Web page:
Posted by: bmeverett | March 22, 2013

Burning Ice and The Death of Peak Oil

Since the beginning of the modern petroleum industry in 1859, Americans have worried about the imminent decline of petroleum production and the inevitable severe economic consequences that would follow. In 1882, the US Institute of Mining Engineers estimated that the US had 95 million barrels of remaining oil reserves – only about four years of supply at prevailing production rates. In 1932, the Federal Oil Conservation Board estimated remaining US oil reserves at 10 billion barrels – a big increase from the Institute’s earlier estimate, but still only 13 years’ worth of production. In 1944, the US Petroleum Administrator for War estimated that the US had 20 billion barrels of oil remaining – only 12 years of production at the prevailing rate. To date, the US has produced well over 200 billion barrels of oil and the remaining reserves are still 31 billion barrels.

We see the same pattern for the world as a whole. Since 1980, the world has produced about 817 billion barrels of oil, but has found 1,787 billion barrels, thereby increasing reserves by about 970 billion barrels. Natural gas shows the same trend. Since 1980, the world has produced natural gas equivalent to 434 billion barrels of oil, but has discovered new reserves of 1,210 billion barrels of oil equivalent, resulting in an increase in natural gas reserves of 776 billion barrels of oil equivalent.

This hundred years’ experience still doesn’t dissuade people from predicting the imminent, apocalyptic decline in world petroleum production – a view known as “Peak Oil”. The term was coined in the late 1940s after M. King Hubbert, a geologist with Shell Oil, predicted based on statistical analysis that US oil production would peak and begin to decline in the early 1970s. Hubbert’s argument was that oil production peaks and begins to decline after half the oil in the ground has been produced. His forecast turned out to be correct. US field production of crude oil peaked in October of 1970. Based on Hubbert’s concept, many people, including Ken Deffeyes of Princeton and oil analyst Matt Simmons, predicted that the same thing would happen to the world as a whole. The infamous 1972 report “The Limits to Growth” published by the Club of Rome, expanded this concept to all important minerals, predicting severe economic contraction as exponential growth hit the wall of limited resource availability.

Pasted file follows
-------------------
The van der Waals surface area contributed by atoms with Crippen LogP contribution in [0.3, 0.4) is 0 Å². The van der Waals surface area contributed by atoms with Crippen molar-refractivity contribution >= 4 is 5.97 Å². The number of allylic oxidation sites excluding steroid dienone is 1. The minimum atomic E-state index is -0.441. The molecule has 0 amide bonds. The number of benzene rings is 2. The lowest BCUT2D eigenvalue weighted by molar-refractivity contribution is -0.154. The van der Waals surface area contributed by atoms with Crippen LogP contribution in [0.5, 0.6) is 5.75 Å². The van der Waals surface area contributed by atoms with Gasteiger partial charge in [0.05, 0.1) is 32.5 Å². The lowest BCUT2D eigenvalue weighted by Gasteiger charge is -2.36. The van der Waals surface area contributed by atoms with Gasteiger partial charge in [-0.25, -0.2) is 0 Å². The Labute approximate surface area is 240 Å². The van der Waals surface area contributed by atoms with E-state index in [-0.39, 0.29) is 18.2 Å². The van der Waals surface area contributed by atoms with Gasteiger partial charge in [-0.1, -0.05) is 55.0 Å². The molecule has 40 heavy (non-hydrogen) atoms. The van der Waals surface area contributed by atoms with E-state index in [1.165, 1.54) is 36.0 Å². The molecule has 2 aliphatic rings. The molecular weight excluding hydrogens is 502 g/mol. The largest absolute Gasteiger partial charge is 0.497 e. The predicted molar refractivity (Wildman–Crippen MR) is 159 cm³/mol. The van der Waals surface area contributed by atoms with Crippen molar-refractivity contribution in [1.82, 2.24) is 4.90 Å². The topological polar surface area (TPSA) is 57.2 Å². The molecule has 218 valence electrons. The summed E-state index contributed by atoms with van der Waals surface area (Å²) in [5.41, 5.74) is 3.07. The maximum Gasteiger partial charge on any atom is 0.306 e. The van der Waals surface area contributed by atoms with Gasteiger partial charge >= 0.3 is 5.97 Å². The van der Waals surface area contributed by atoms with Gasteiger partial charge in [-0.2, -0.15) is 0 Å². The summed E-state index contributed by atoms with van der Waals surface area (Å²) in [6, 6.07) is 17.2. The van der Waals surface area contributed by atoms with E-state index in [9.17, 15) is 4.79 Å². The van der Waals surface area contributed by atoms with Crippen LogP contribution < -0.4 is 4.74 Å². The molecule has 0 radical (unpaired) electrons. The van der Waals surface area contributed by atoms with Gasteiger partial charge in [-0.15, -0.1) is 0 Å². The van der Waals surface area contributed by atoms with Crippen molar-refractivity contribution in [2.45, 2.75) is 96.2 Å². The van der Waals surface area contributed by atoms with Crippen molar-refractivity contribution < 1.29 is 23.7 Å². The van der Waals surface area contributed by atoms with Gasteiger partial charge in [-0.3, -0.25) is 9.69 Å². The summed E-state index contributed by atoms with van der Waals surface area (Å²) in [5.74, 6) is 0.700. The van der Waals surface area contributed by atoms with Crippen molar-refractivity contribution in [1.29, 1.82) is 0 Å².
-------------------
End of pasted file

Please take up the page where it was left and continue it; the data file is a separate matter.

In reality, Hubbert’s success was just coincidence. US oil production peaked not because the resource base was exhausted, but because the Middle East began to produce massive amounts of oil at $2 per barrel, driving the more expensive parts of the US resource base out of the market. Furthermore, the US oil industry was subject to federal price controls, further discouraging exploration and technology development.

The problem with the “Peak Oil” concept is its confusion of the terms “reserves” and “resources”. The term “reserves” is an estimate of how much oil and gas have already been discovered that can be produced with today’s technology at today’s prices. “Proved reserves” are the amount of oil that can be produced with 90% confidence. “Resources” refers to our best estimate of oil and gas in the ground, regardless of whether we know how to access it or can do so at a profit. As we keep exploring, we keep moving hydrocarbons from the “resource” category to the “reserves” category. Second, as our exploration and evaluation tools improve, we add more and more hydrocarbons to the resource base. Finally and most importantly, improved technology allows us to produce a larger and larger share of the resource base. We can see dramatic examples of technology improvement in in the oil industry’s move to deep water reserves, particularly in the US Gulf of Mexico and West Africa in the 1990s and 2000s, the development of Canadian tar sands and the boom in hydraulic fracturing (“fracking”) of low-permeability shale oil and gas reserves in the US over the last ten years. Think of the term “reserves” as the amount of food you have in your pantry. That number will tell you how urgent it is to go to the grocery store and buy additional food. It doesn’t tell you how soon you will starve to death.

But aren’t oil and gas resources ultimately limited? Yes, but not in any meaningful way. Take copper as an analogy. Humans have been producing and using copper for over 3,000 years. We keep increasing production, yet we never exhaust the resource. When copper production gets tight, prices rise giving a signal to find more copper ore and improve the technology for exploration and production. In effect, resource extraction economics are a race between depletion, which drives prices up and technology, which drives prices down. Technology can win this race over very long periods of time. Today’s copper price is lower in real terms than it was 100 years ago.